- Blueberry Pancakes
I’m not one for fancy breakfasts.
More often than not, breakfast for me is just a small bowl of cereal or muesli with unsweetened soy milk, and some days it’ll be a slice of bread smeared with light Laughing Cow cheese and a sprinkle of cracked black pepper. Other times I wake up just in time for lunch and there’s no breakfast to speak of – something that I’m sure most of you would be familiar with.
This is not to say, however, that I cannot make fancy breakfasts. I just don’t do them for myself. I get lazy, like most people, and all I want to do when I wake up is to grab a bite and collapse on the sofa to watch Ellen dance on the telly. That’s my idea of a therapeutic morning.
Also, there’s no demand for pancakes in my home. No one gets excited or requests or even wakes up in time the days that I make some and I’m not letting anyone eat cold pancakes. Gross.
But when I have a greedy girl staying the night at my place for an emergency before-school-slumber-party, she must be fed till she stops being all pout-y and puppy-eyed and tugging on my arm for food. Even then, I still got a solid kick during the night. Such are the agonies of friendships.
Just a little lemon zest...
It’s blueberry season now, in the places that have seasons (You know, Spring, Summer, Autumn and Winter. Not Hot, Very Hot, Wet and Very Wet). Where? I have no idea nor do I particularly care especially since I was primarily concerned with the $1.99 (!!!) per punnet of blueberries that I saw in NTUC the other day. Out of season, they’re easily $5 per punnet. You do the math.
And what people don’t know is that blueberries and lemon were made to be with each other. I have lemon in my fridge all the time. If there isn’t any, I get fidgety and anxious because I wouldn’t feel like my fridge is complete without lemon. You want a salad? I’ll spritz a little lemon juice for the dressing. Carbonara? In goes some lemon zest to brighten the flavour. Scones? You have no idea how fantastic butter and lemon zest taste. They make a world of difference.
Lemon zest is one of those sneaky little miracle ingredients that make people go “Hmm…this tastes good. I wonder what’s in there?”. Like a little coffee in chocolate. Or a light grating of nutmeg in cheese or cream-based dishes.
When buying blueberries, make sure they’re a deep blue, not stuck to each other and not mushy. They’ll last a little more than a week. Avoid stained containers and those with mold. Now blueberry syrups are easy. Put the berries in a pan and heat them up. That’s all that you have to do. No corn starch, gelatin, flour, butter or any thickening agent of any sort. And god forbid that you purchase canned or bottled blueberry syrups when you just need 10 minutes at the stove. I’ll throw my skillet at you.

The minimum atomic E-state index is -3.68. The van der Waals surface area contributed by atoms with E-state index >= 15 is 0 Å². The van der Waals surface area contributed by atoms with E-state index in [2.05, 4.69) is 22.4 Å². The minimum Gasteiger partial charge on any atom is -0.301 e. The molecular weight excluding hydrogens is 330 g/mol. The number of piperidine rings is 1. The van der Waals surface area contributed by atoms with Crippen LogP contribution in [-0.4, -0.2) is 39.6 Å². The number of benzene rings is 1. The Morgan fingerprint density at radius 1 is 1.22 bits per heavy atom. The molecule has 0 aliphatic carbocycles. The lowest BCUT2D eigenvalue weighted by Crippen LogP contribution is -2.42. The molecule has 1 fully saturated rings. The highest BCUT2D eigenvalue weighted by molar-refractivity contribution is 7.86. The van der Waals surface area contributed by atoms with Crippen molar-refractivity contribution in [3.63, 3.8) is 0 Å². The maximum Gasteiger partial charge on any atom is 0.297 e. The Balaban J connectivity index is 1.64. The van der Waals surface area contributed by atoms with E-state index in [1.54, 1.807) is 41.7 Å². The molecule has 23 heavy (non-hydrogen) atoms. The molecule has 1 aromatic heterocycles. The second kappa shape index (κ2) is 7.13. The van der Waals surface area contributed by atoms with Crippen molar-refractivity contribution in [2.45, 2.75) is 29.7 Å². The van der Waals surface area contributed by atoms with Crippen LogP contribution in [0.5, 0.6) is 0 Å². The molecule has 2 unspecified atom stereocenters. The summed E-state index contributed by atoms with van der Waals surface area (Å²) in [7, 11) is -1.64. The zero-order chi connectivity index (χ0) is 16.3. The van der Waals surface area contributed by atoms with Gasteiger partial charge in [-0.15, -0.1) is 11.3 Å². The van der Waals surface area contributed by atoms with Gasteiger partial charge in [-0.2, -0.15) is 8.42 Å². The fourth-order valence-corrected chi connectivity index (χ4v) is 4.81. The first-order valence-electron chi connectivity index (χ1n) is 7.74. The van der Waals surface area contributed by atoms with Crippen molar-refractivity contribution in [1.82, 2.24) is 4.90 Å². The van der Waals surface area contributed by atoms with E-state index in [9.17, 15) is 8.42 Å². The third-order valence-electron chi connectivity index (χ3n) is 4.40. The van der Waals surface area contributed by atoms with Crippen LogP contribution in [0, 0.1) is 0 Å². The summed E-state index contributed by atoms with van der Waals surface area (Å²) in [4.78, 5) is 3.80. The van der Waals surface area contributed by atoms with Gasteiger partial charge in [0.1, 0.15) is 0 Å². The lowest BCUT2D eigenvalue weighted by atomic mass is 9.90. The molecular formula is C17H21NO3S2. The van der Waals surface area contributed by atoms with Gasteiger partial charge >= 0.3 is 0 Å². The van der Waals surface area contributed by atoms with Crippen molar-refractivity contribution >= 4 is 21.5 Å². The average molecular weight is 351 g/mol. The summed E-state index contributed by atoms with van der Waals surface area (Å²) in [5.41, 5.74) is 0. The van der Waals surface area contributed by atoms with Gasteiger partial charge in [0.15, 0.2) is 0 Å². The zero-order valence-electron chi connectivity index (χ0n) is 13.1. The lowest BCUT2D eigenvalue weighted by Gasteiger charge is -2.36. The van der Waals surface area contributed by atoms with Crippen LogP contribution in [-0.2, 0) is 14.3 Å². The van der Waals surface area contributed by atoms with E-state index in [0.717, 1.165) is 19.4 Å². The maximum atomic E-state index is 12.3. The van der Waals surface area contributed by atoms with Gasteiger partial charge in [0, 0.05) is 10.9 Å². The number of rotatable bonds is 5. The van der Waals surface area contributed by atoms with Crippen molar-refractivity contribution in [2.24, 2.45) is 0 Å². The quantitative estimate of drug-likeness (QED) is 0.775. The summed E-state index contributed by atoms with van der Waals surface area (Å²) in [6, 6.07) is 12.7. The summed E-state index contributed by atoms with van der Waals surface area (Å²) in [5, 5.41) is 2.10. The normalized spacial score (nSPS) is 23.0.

You just let the natural sugars do their amazing thing under heat as you flip pancakes and hum contentedly while watching the berries start oozing their purple gorgeousness.
Blueberry Syrup. Easy.
Of course, I’ll not leave you without yet another word of advice. Do not, I repeat, do not wait even one second before eating the pancakes. Do not bother to wait till the syrup’s soaked into them, or do the washing up, or even to take pictures – especially to take pictures. Tsk. – because I swear you’ll never forgive yourself if you don’t gobble them up while they’re piping hot. Stack ’em up in a glorious golden pile, drench in blueberry and maple syrup and dive right in. Non-fussy, easy, breakfast comfort food at its best.
Makes 6 medium pancakes, serves 2 people
- 2 cups plain flour *
- Zest of 1 lemon (grated lemon peel)
- 2 tbs sugar
- 1/4 tsp salt
- 1 tbs baking powder
- 2 eggs
- 1/4 cup vegetable oil
- 1 1/2 cup milk **
- 200g blueberries
- Maple syrup (optional)
1. In a small pan, cook the blueberries under medium-heat for about 10 minutes. Add some maple syrup to sweeten the sauce if you wish.
2. Combine the dry ingredients in a mixing bowl and whisk them together.
3. Add the eggs, milk and oil in a separate bowl and mix well.
4. Pour the wet ingredients into the dry ingredients and stir gently till they are just incorporated.
5. In a large non-stick pan on medium heat, melt a small knob of butter to coat the pan and pour as much of the batter as you wish, depending on the size of pancakes you want. Turn down the heat to low-medium (somewhere between low and medium, whatever that’s called). Once bubbles start to break the surface, flip the pancake. Repeat for the rest of the batter.
*Substitute plain flour with whole wheat flour for a healthier, but no less heavy, breakfast.
**Add more milk if you want your batter and pancakes to be thinner.
Note: Don’t worry about lumps in the batter, they won’t affect the result.
Avoid stirring the batter vigorously to prevent the gluten in the flour developing and toughening your pancakes.
Also, once you’ve added the wet ingredients, try not to leave the batter sitting around for too long because the air formed from the reaction with the baking powder will escape and leave you with less fluffy pancakes. If you have to keep extra batter in the fridge, before using the batter again, add about 1/2 tbs of baking powder.